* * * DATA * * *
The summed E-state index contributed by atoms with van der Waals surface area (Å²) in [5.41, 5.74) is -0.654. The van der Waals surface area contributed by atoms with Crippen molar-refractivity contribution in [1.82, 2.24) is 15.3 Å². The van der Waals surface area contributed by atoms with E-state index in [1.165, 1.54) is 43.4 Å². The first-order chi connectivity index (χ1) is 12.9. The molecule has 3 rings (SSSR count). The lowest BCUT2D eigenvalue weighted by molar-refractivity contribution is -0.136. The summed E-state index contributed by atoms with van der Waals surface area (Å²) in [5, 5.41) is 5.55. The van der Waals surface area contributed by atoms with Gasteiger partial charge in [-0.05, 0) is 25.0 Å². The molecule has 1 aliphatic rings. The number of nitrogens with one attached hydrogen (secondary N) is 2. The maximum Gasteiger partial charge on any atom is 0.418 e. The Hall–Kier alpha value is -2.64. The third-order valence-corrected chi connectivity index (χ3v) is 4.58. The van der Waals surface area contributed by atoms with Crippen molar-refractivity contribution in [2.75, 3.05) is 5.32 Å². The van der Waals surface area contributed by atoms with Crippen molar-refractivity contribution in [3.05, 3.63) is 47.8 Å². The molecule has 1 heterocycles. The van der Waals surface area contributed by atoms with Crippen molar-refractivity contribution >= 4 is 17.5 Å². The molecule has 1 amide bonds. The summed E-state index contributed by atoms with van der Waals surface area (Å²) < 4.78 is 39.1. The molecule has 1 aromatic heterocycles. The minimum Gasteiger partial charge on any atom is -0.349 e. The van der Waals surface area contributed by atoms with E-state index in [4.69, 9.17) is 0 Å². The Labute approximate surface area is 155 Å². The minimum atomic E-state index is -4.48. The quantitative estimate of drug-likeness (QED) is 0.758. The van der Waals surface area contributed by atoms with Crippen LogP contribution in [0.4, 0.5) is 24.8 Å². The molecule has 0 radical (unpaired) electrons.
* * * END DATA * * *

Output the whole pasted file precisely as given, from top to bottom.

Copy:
The summed E-state index contributed by atoms with van der Waals surface area (Å²) in [5.41, 5.74) is -0.654. The van der Waals surface area contributed by atoms with Crippen molar-refractivity contribution in [1.82, 2.24) is 15.3 Å². The van der Waals surface area contributed by atoms with E-state index in [1.165, 1.54) is 43.4 Å². The first-order chi connectivity index (χ1) is 12.9. The molecule has 3 rings (SSSR count). The lowest BCUT2D eigenvalue weighted by molar-refractivity contribution is -0.136. The summed E-state index contributed by atoms with van der Waals surface area (Å²) in [5, 5.41) is 5.55. The van der Waals surface area contributed by atoms with Gasteiger partial charge in [-0.05, 0) is 25.0 Å². The molecule has 1 aliphatic rings. The number of nitrogens with one attached hydrogen (secondary N) is 2. The maximum Gasteiger partial charge on any atom is 0.418 e. The Hall–Kier alpha value is -2.64. The third-order valence-corrected chi connectivity index (χ3v) is 4.58. The van der Waals surface area contributed by atoms with Crippen molar-refractivity contribution in [2.75, 3.05) is 5.32 Å². The van der Waals surface area contributed by atoms with Crippen molar-refractivity contribution in [3.05, 3.63) is 47.8 Å². The molecule has 1 heterocycles. The van der Waals surface area contributed by atoms with Crippen molar-refractivity contribution >= 4 is 17.5 Å². The molecule has 1 amide bonds. The summed E-state index contributed by atoms with van der Waals surface area (Å²) < 4.78 is 39.1. The molecule has 1 aromatic heterocycles. The minimum Gasteiger partial charge on any atom is -0.349 e. The van der Waals surface area contributed by atoms with E-state index in [4.69, 9.17) is 0 Å². The Labute approximate surface area is 155 Å². The minimum atomic E-state index is -4.48. The quantitative estimate of drug-likeness (QED) is 0.758. The van der Waals surface area contributed by atoms with Crippen LogP contribution in [0.4, 0.5) is 24.8 Å². The molecule has 0 radical (unpaired) electrons.